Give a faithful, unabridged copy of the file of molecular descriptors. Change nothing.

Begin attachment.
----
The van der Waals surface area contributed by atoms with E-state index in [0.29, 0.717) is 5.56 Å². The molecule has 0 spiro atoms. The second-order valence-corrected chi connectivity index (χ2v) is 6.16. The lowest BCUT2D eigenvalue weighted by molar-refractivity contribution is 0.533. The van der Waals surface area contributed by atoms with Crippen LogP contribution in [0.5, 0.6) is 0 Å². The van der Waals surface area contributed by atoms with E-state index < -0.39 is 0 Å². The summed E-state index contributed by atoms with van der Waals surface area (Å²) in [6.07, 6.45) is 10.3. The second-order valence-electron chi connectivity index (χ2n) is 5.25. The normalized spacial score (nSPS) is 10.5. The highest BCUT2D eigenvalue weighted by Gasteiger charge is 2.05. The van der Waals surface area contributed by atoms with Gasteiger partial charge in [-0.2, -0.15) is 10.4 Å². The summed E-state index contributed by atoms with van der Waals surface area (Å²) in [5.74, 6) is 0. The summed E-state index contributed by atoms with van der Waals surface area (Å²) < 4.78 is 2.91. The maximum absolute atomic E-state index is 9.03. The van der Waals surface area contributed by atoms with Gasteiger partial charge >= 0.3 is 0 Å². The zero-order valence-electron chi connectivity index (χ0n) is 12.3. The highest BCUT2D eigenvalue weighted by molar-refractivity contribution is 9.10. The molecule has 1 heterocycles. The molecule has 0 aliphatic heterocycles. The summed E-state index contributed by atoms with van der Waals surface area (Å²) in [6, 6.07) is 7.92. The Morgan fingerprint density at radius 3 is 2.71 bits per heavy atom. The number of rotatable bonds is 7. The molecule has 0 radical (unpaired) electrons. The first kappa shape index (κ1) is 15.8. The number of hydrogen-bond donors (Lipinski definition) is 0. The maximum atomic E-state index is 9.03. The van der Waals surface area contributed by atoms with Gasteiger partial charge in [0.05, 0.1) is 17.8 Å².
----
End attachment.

The van der Waals surface area contributed by atoms with E-state index in [0.29, 0.717) is 5.56 Å². The molecule has 0 spiro atoms. The second-order valence-corrected chi connectivity index (χ2v) is 6.16. The lowest BCUT2D eigenvalue weighted by molar-refractivity contribution is 0.533. The van der Waals surface area contributed by atoms with Crippen LogP contribution in [0.5, 0.6) is 0 Å². The van der Waals surface area contributed by atoms with E-state index < -0.39 is 0 Å². The summed E-state index contributed by atoms with van der Waals surface area (Å²) in [6.07, 6.45) is 10.3. The second-order valence-electron chi connectivity index (χ2n) is 5.25. The normalized spacial score (nSPS) is 10.5. The highest BCUT2D eigenvalue weighted by Gasteiger charge is 2.05. The van der Waals surface area contributed by atoms with Gasteiger partial charge in [-0.2, -0.15) is 10.4 Å². The summed E-state index contributed by atoms with van der Waals surface area (Å²) in [5.74, 6) is 0. The summed E-state index contributed by atoms with van der Waals surface area (Å²) < 4.78 is 2.91. The maximum absolute atomic E-state index is 9.03. The van der Waals surface area contributed by atoms with Gasteiger partial charge >= 0.3 is 0 Å². The zero-order valence-electron chi connectivity index (χ0n) is 12.3. The highest BCUT2D eigenvalue weighted by molar-refractivity contribution is 9.10. The molecule has 1 heterocycles. The molecule has 0 aliphatic heterocycles. The summed E-state index contributed by atoms with van der Waals surface area (Å²) in [6, 6.07) is 7.92. The Morgan fingerprint density at radius 3 is 2.71 bits per heavy atom. The number of rotatable bonds is 7. The molecule has 0 radical (unpaired) electrons. The first kappa shape index (κ1) is 15.8. The number of hydrogen-bond donors (Lipinski definition) is 0. The maximum atomic E-state index is 9.03. The van der Waals surface area contributed by atoms with Gasteiger partial charge in [0.05, 0.1) is 17.8 Å².